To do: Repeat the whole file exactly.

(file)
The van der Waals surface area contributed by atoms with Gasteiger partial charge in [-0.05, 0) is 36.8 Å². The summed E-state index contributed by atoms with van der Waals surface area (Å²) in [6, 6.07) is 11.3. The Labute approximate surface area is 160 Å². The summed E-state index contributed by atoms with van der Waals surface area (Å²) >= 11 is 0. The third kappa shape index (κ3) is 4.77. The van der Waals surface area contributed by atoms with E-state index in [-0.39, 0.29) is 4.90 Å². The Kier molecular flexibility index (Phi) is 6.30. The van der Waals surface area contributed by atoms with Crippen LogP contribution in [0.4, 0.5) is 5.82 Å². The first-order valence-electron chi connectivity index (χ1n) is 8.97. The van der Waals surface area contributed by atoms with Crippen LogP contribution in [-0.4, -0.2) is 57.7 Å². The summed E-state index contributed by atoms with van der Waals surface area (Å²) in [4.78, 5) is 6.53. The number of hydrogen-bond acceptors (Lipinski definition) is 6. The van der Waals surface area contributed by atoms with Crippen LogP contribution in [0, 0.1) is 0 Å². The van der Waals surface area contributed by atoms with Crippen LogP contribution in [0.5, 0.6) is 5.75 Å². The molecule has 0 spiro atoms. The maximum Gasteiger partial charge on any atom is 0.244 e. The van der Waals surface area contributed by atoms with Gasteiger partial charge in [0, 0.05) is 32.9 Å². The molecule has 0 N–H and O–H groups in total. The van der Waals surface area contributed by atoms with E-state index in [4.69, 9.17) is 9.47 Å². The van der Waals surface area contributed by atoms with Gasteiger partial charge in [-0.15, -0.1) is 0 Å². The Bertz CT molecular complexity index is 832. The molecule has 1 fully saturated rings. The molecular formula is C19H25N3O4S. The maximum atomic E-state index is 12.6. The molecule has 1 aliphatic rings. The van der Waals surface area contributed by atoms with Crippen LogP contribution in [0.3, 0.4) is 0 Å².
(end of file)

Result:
The van der Waals surface area contributed by atoms with Gasteiger partial charge in [-0.05, 0) is 36.8 Å². The summed E-state index contributed by atoms with van der Waals surface area (Å²) in [6, 6.07) is 11.3. The Labute approximate surface area is 160 Å². The summed E-state index contributed by atoms with van der Waals surface area (Å²) >= 11 is 0. The third kappa shape index (κ3) is 4.77. The van der Waals surface area contributed by atoms with E-state index in [-0.39, 0.29) is 4.90 Å². The Kier molecular flexibility index (Phi) is 6.30. The van der Waals surface area contributed by atoms with Crippen LogP contribution in [0.4, 0.5) is 5.82 Å². The first-order valence-electron chi connectivity index (χ1n) is 8.97. The van der Waals surface area contributed by atoms with Crippen LogP contribution in [-0.4, -0.2) is 57.7 Å². The summed E-state index contributed by atoms with van der Waals surface area (Å²) in [4.78, 5) is 6.53. The number of hydrogen-bond acceptors (Lipinski definition) is 6. The van der Waals surface area contributed by atoms with Crippen LogP contribution in [0, 0.1) is 0 Å². The van der Waals surface area contributed by atoms with Crippen LogP contribution in [0.5, 0.6) is 5.75 Å². The molecule has 0 spiro atoms. The maximum Gasteiger partial charge on any atom is 0.244 e. The van der Waals surface area contributed by atoms with Gasteiger partial charge in [0, 0.05) is 32.9 Å². The molecule has 0 N–H and O–H groups in total. The van der Waals surface area contributed by atoms with E-state index in [4.69, 9.17) is 9.47 Å². The van der Waals surface area contributed by atoms with Gasteiger partial charge in [-0.15, -0.1) is 0 Å². The Bertz CT molecular complexity index is 832. The molecule has 1 fully saturated rings. The molecular formula is C19H25N3O4S. The maximum atomic E-state index is 12.6. The molecule has 1 aliphatic rings. The van der Waals surface area contributed by atoms with Crippen LogP contribution in [0.3, 0.4) is 0 Å².